increased complexityof measuring and providing information aboutmarket risk (Hull, 2018;
Barth and Landsman, 2010). Another important issue related to market risk disclosure
concerns the hedge accounting practices and rules banks adopt when they buy derivative
instruments for risk managementpurposes (Fortuna, 2002;Ahmed et al.,2006).The recently
revised International Financial Reporting Standards (IFRS) 9 issued by the International
Accounting Boardtackles exactly this problem, stating that:
[...] the objective of hedge accounting is to represent, in the ﬁnancial statements, the eﬀect of an
entity’s risk management activities that use ﬁnancial instruments to manage exposures arising
from particular risks that could aﬀect proﬁt or loss or other comprehensive income.
The asymmetric information related to bank risk disclosure can be interpreted as a typical
principal-agent problem(Fama, 1980) between bank shareholders and potential investors on
one side and bank management on the other. In a wider perspective, the assessment and
disclosure of bank market risk exposure isa central issue also for any bank stakeholder, as
an excessive risk exposure for one single bank might have a detrimental impact on the
stability of the entire ﬁnancialsystem (Mottura,2011, 2016;Tutino,2013, 2015).
The empirical investigation proposed in this paper adopts a recently designed research
methodology (Scannella and Polizzi, 2018), which deals with both qualitative and
quantitative proﬁles of bank risk reporting, based on the content analysis setting proposed
by Krippendorff (1980). We analyse the three most important ofﬁcial ﬁnancial reports for
risk reporting purposes, namely,the management commentary, the Basel Pillar 3 disclosure
report and the notes to the consolidated ﬁnancialstatement.
This contribution sheds additional light on bank market risk disclosure, adopting a
regulatory and empirical perspective. More speciﬁcally, the regulatory requirements are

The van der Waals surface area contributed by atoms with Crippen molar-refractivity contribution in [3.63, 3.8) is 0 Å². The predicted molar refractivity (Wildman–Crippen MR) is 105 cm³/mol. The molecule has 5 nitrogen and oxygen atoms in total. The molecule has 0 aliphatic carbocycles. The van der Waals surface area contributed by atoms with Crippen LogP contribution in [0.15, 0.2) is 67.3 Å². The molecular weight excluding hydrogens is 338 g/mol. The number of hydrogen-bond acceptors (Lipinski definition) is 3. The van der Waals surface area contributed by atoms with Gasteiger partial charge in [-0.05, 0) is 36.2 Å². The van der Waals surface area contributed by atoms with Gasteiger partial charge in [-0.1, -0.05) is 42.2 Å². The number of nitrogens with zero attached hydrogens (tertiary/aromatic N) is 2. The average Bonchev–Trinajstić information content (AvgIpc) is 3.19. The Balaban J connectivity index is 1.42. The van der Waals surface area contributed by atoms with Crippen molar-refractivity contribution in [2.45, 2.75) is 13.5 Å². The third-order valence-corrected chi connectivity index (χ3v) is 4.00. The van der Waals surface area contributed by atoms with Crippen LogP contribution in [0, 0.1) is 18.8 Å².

crucial for a proper understanding of the environment where banks compete (Cotter et al.,
2011), especially when it comesto market risk disclosure. To reduce information asymmetry
and to avoid market failures (Akerlof, 1970), regulators impose banks some minimum
requirements in terms of the amountof information to be provided in bank ﬁnancial reports
(Rutigliano,2012, 2016). Hence, the analysis of national and international regulatory
requirements about risk disclosure is crucial to carry out this research (Acharya and Ryan,
2016). On the other hand, performing an empirical investigation is another crucial step to
provide further insightson the existent knowledge of this ﬁeld of study.
Our ﬁndings show that large Italian bank risk reporting is characterised by some
drawbacks and this study providesuseful practical solutions. From our analysis, it emerges
an overall improvementin risk disclosure over time, even though some banks perform better
than others. However, several efforts are still necessary to provide a fully satisfactory
disclosure for shareholders and stakeholders. The scarce utility of the management
commentary and widespread information overlapping between bank ﬁnancial reports and
their excessive number of pages represent crucial areas of improvements both banks and
regulators shouldtake into consideration.
The policy implications of this study involve greater attention by regulators, not only
with respect to the amount of information disclosed by banks for risk reporting purposes
but also in terms of the overall comprehensibility of the information provided and to its
location. Moreover, a greater emphasis should be given to the management commentary
because of its potential characteristics of complementing the disclosure provided by the
notes and the Pillar 3 disclosure report.
This paper provides a contribution to the extant scientiﬁc literature on market risk
disclosure in banking, analysing both quantitative and qualitative proﬁles of bank market
risk disclosure andidentifying the main drawbacks of Italian bank riskreporting practices.